Addressing crime, mental health and workforce challenges are a few of Katie Kaahanui’s passions.

These passions flow into her role as executive coordinator of the Safe and Sound Waikiki program – which she’s held since August 2023 – within the Waikiki Business Improvement District Association, a nonprofit dedicated “to making Waikiki a great place in which to invest, work, live and play,” per its website.

“The work we’re doing with Safe and Sound is overseeing a new concept we’re piloting with [Honolulu Police Department, the Mayor’s Office], the Office of the Prosecuting Attorney, [The Institute for Human Services, Inc.] and the Waikiki business community to reduce crime and amplify swift mental health support for repeat offenders so they can step out of crime for good – that’s the goal,” Kaahanui told Pacific Business News. “My role is to work with all stakeholders to make sure we have a really coordinated approach to how we make Waikiki safer. The overall goal is to decrease crime and increase community engagement.”

The program is currently backed by the City & County of Honolulu and Kosasa Foundation, she said, adding that corporate donations and other grants could help sustain funding in the future.

Since November, the Safe and Sound program’s outreach services in conjunction with IHS has helped 120 people – 14 of whom were placed into housing and four of whom received on-the-spot medication for severe mental health issues. Crime in the Waikiki district also decreased in the following metrics:

  • Robbery down by 35%
  • Burglary down by 32%
  • Car break-ins down by 31%
  • Criminal property damage down by 27%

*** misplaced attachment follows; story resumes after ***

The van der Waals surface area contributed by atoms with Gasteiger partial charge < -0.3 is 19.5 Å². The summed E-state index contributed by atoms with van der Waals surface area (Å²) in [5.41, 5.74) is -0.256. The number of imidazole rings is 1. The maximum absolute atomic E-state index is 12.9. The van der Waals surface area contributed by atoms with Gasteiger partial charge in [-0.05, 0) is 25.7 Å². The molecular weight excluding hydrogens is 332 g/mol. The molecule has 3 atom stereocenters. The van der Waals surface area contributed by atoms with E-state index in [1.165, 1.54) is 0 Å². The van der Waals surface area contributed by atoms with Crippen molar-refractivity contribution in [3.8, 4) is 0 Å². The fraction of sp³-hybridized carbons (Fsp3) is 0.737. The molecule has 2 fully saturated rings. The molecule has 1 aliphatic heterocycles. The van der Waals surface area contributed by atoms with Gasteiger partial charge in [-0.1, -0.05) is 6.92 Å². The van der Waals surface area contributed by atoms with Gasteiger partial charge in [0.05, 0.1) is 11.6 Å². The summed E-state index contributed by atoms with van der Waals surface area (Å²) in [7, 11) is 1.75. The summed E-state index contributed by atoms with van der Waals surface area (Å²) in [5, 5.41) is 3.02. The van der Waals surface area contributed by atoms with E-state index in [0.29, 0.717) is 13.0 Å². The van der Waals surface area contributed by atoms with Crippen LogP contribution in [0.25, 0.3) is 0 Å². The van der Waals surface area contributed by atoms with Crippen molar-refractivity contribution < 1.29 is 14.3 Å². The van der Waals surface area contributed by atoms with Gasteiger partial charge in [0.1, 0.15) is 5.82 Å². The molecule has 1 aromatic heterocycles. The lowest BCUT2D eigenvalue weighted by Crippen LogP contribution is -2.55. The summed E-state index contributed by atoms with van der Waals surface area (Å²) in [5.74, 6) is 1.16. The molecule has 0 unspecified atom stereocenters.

• Theft down by 6%
  • Assault down by 4%

“We’re about a year and a half in but have seen measurable success that I would like to someday scale to other communities as well.” Kaahanui said. “Our second year will be exciting as we look to increase the number of people we impact.”

PBN spoke with Kaahanui to learn more about plans for growth and how the business community can get involved.

Who do you serve? Our client base is primarily local, chronically houseless individuals in the Waikiki district, with a mix of some tourists. Ultimately, we’re here to serve the business community in Waikiki and make sure their areas are safe for them and their guests to thrive. They can contact me anytime if they have questions or would like to get involved with the Safe and Sound initiative.

How can local businesses get involved? We are looking in this new year to create a Safe and Sound committee and we also have stakeholder meetings to collaborate and share what we can do to grow the initiative. Currently, we have Waikiki hotels and other business partners in that group, but we’re always looking for more.

What are you working on now to bolster future growth? Going into the second year of the Safe and Sound Waikiki program, we want to increase medical and community partners. I’d love to expand to re-entry and employment services and get more involved with the youth, particularly at the three schools in our district.

What is the most rewarding part of your job? It’s rewarding for me to see somebody’s progression to health from when we first interact with them to the point where they can be independently successful on their own. Additionally, it’s been fulfilling to have such a close line of communication with our police, the city and prosecutors, which is also a unique part of our concept – usually we’re all operating in our silos.

Who is a mentor to you? My former boss at Chamber of Commerce Hawaii Sherry Menor-McNamara. Sherry lives by example when it comes to actualizing a goal or pursuing a new idea – no matter how scary – that really lights you up inside. She has always been supportive and encouraging of my own passions, and one of my favorite initiatives that came to life was hosting the Chamber’s Mental Health Awareness podcast series, which she wholeheartedly supported from the start.